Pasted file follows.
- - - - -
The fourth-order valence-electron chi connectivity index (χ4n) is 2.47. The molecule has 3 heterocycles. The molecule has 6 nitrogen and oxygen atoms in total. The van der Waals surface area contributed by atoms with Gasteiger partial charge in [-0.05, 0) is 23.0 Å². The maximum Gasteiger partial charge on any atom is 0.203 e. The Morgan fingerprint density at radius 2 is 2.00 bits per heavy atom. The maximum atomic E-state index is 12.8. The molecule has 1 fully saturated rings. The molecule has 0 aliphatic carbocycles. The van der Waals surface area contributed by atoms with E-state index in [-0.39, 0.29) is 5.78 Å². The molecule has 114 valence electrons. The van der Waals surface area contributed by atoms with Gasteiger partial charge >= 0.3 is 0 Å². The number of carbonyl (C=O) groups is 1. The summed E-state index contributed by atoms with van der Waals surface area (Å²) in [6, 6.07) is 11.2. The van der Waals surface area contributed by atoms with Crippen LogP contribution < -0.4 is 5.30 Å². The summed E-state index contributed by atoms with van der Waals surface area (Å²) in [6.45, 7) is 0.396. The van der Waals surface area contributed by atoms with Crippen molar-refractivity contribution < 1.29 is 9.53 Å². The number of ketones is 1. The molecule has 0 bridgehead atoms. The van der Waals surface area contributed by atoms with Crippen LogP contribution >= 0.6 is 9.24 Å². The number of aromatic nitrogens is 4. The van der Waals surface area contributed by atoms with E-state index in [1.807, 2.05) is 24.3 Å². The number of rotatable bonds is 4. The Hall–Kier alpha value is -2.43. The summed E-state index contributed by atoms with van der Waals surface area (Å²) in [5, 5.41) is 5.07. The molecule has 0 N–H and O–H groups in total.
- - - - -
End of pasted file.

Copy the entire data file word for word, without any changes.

The fourth-order valence-electron chi connectivity index (χ4n) is 2.47. The molecule has 3 heterocycles. The molecule has 6 nitrogen and oxygen atoms in total. The van der Waals surface area contributed by atoms with Gasteiger partial charge in [-0.05, 0) is 23.0 Å². The maximum Gasteiger partial charge on any atom is 0.203 e. The Morgan fingerprint density at radius 2 is 2.00 bits per heavy atom. The maximum atomic E-state index is 12.8. The molecule has 1 fully saturated rings. The molecule has 0 aliphatic carbocycles. The van der Waals surface area contributed by atoms with E-state index in [-0.39, 0.29) is 5.78 Å². The molecule has 114 valence electrons. The van der Waals surface area contributed by atoms with Gasteiger partial charge >= 0.3 is 0 Å². The number of carbonyl (C=O) groups is 1. The summed E-state index contributed by atoms with van der Waals surface area (Å²) in [6, 6.07) is 11.2. The van der Waals surface area contributed by atoms with Crippen LogP contribution < -0.4 is 5.30 Å². The summed E-state index contributed by atoms with van der Waals surface area (Å²) in [6.45, 7) is 0.396. The van der Waals surface area contributed by atoms with Crippen molar-refractivity contribution < 1.29 is 9.53 Å². The number of ketones is 1. The molecule has 0 bridgehead atoms. The van der Waals surface area contributed by atoms with Crippen LogP contribution >= 0.6 is 9.24 Å². The number of aromatic nitrogens is 4. The van der Waals surface area contributed by atoms with E-state index in [1.807, 2.05) is 24.3 Å². The number of rotatable bonds is 4. The Hall–Kier alpha value is -2.43. The summed E-state index contributed by atoms with van der Waals surface area (Å²) in [5, 5.41) is 5.07. The molecule has 0 N–H and O–H groups in total.